In Vivo Approaches Reveal a Key Role for DCs in CD4+ T Cell Activation and Parasite Clearance during the Acute Phase of Experimental Blood-Stage Malaria

Henrique Borges da Silva, Raíssa Fonseca, Alexandra dos Anjos Cassado, Érika Machado de Salles, Maria Nogueira de Menezes, Jean Langhorne, Katia Regina Perez, Iolanda Midea Cuccovia, Bernhard Ryffel, Vasco M. Barreto, Cláudio Romero Farias Marinho, Silvia Beatriz Boscardin, José Maria Álvarez, Maria Regina D’Império-Lima, Carlos Eduardo Tadokoro

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Abstract

Dendritic cells (DCs) are phagocytes that are highly specialized for antigen presentation. Heterogeneous populations of macrophages and DCs form a phagocyte network inside the red pulp (RP) of the spleen, which is a major site for the control of blood-borne infections such as malaria. However, the dynamics of splenic DCs during Plasmodium infections are poorly understood, limiting our knowledge regarding their protective role in malaria. Here, we used in vivo experimental approaches that enabled us to deplete or visualize DCs in order to clarify these issues. To elucidate the roles of DCs and marginal zone macrophages in the protection against blood-stage malaria, we infected DTx (diphtheria toxin)-treated C57BL/6.CD11c-DTR mice, as well as C57BL/6 mice treated with low doses of clodronate liposomes (ClLip), with Plasmodium chabaudi AS (Pc) parasites. The first evidence suggesting that DCs could contribute directly to parasite clearance was an early effect of the DTx treatment, but not of the ClLip treatment, in parasitemia control. DCs were also required for CD4+ T cell responses during infection. The phagocytosis of infected red blood cells (iRBCs) by splenic DCs was analyzed by confocal intravital microscopy, as well as by flow cytometry and immunofluorescence, at three distinct phases of Pc malaria: at the first encounter, at pre-crisis concomitant with parasitemia growth and at crisis when the parasitemia decline coincides with spleen closure. In vivo and ex vivo imaging of the spleen revealed that DCs actively phagocytize iRBCs and interact with CD4+ T cells both in T cell-rich areas and in the RP. Subcapsular RP DCs were highly efficient in the recognition and capture of iRBCs during pre-crisis, while complete DC maturation was only achieved during crisis. These findings indicate that, beyond their classical role in antigen presentation, DCs also contribute to the direct elimination of iRBCs during acute Plasmodium infection.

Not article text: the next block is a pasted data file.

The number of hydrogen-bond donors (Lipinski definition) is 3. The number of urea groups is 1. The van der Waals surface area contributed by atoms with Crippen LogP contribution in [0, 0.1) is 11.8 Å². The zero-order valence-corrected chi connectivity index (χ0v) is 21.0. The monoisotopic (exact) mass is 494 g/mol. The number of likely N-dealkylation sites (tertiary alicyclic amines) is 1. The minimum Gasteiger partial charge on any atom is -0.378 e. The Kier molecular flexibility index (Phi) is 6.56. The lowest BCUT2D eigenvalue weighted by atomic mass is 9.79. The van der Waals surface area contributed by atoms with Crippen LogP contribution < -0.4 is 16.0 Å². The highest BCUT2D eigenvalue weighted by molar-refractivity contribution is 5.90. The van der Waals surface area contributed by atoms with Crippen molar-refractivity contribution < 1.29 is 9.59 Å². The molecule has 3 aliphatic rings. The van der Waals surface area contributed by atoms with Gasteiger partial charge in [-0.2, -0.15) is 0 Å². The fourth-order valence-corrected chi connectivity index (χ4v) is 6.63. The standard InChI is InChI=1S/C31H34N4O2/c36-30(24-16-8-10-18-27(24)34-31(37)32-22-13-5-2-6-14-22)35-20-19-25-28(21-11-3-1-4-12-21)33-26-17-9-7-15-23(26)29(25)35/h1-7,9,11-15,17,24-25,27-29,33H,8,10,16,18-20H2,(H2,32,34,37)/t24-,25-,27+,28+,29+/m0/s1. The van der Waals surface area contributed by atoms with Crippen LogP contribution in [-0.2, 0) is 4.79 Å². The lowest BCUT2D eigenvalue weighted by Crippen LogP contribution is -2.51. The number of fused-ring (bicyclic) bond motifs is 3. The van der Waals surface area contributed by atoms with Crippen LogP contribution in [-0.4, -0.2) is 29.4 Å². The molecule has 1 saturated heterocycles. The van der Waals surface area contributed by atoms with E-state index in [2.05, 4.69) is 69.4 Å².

Original languageEnglish (US)
Article numbere1004598
JournalPLoS pathogens
Volume11
Issue number2
DOIs
StatePublished - Jan 1 2015

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Borges da Silva, H., Fonseca, R., Cassado, A. D. A., Machado de Salles, É., de Menezes, M. N., Langhorne, J., Perez, K. R., Cuccovia, I. M., Ryffel, B., Barreto, V. M., Marinho, C. R. F., Boscardin, S. B., Álvarez, J. M., D’Império-Lima, M. R., & Tadokoro, C. E. (2015). In Vivo Approaches Reveal a Key Role for DCs in CD4+ T Cell Activation and Parasite Clearance during the Acute Phase of Experimental Blood-Stage Malaria. PLoS pathogens, 11(2), [e1004598]. https://doi.org/10.1371/journal.ppat.1004598